Customer Feedback is a Two-Way Speech

Gary Schwartz
Posted: 09/08/2009

Maybe it’s because I work in the industry, but whenever I receive a request for customer feedback, I always respond and relate my customer experience. Sometimes the experience was a terrific one: when Housekeeping at the New Yorker Hotel in Manhattan found and returned the phone charger I’d left in my room. Or it may have been a poor one, as at a Washington hotel that couldn’t get any of my food orders right during my week-long stay.

Just as my customer experiences vary between providers, so do the responses. The New Yorker customer services manager wrote to me within a few days of my providing customer feedback, telling me how proud she and her staff were to receive it. Not only did her positive feedback on my customer feedback create yet another good customer experience, the hotel used the feedback to create a great employee experience.

The other hotel still hasn’t replied to me, six months later.

Customer Feedback Is Critical

Research by leading IT analysis firm Gartner shows that while 95 percent of companies surveyed collect customer feedback, fewer than half of those bother to alert staff, much less inform their customers as to how their feedback was used. In fact, only 5 percent of the companies surveyed close the loop by providing feedback on the customer feedback.

Far more than price-or product-based differentiation, there’s a real opportunity for the savvy Customer Champion at nearly any global enterprise to differentiate her business on quality of service based on how they handle customer feedback.

Are You Listening to the Voice of the Customer?

In today’s connected world (how clichêd is that phrase?) customers increasingly express their opinions wherever they have the opportunity. In many cases they do so in public forums—Facebook, Twitter and blogs (oh my)—locations over which a company has neither control nor always an expectation to look for it.

Fortunately, the technology now exists to support companies who want to capture and act on customer feedback in a structured, programmatic way. With customer feedback management software, companies can easily (and automatically) request customer feedback at the point of experience. Alert management tools help escalate any urgent or problematic individual customer comments so that they can be handled immediately.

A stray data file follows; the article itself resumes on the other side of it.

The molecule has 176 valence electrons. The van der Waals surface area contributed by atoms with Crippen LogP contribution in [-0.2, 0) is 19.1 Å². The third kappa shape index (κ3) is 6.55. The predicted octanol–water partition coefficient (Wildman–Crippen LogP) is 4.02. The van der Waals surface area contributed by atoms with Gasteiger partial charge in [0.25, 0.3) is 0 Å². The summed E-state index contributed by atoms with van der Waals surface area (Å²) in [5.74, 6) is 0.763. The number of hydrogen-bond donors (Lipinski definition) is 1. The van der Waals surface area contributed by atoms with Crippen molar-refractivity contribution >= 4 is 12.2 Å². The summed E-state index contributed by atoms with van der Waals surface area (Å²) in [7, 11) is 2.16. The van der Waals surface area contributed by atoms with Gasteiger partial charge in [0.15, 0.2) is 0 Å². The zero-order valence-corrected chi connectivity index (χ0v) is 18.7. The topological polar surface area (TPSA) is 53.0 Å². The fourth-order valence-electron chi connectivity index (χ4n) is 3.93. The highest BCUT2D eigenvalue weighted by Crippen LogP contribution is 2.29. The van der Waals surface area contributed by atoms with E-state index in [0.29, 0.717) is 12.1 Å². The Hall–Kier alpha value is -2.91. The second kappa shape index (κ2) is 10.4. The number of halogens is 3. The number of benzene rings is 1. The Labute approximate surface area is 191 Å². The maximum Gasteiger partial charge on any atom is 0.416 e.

Farmers Insurance instituted an alerts management system within its agent help desk, handling those instances that required immediate attention. The insurer uses a "high five alert" to reward and reinforce call center representatives for calls that were handled particularly well. Not only has customer satisfaction increased, but call center representative satisfaction has risen from 84.5 percent to 89.5 percent year-to-date. Customer feedback now ties into executive compensation.

Past Behavior Doesn't Predict Future Behavior

In the current economic environment, most global enterprises have curtailed IT spending. Interestingly, while overall IT spend is down, IT spend on Voice of the Customer and other feedback programs is on the rise. In November, Gartner released a report that predicted "customer feedback management technologies will be the top investment made in 2009 to improve the customer experience." This dovetails with a survey from Aberdeen Research, which found that, "in this recessionary time, when many companies are curtailing their IT spend, 41 percent of survey respondents indicated that their budgets for customer feedback management initiatives will increase in the next fiscal year."

Why is this the case? In a recession, it pays to invest in customer retention strategies. Today the danger is not merely losing your customer base to your competition, but losing customers to their savings account. The best way to keep customers in the fold is not to try to predict their future customer behaviour from their past behaviour—in today’s economic climate old analytical models don’t work—but to ask your customers. And to show customers that you’re listening and acting on their customer feedback.

After all, at which hotel do you think I’m going to stay again? The one that told me how much it values my customer feedback? Or the one that showed me how much by ignoring it?

First published on Call Center IQ.

Gary Schwartz
Posted: 09/08/2009

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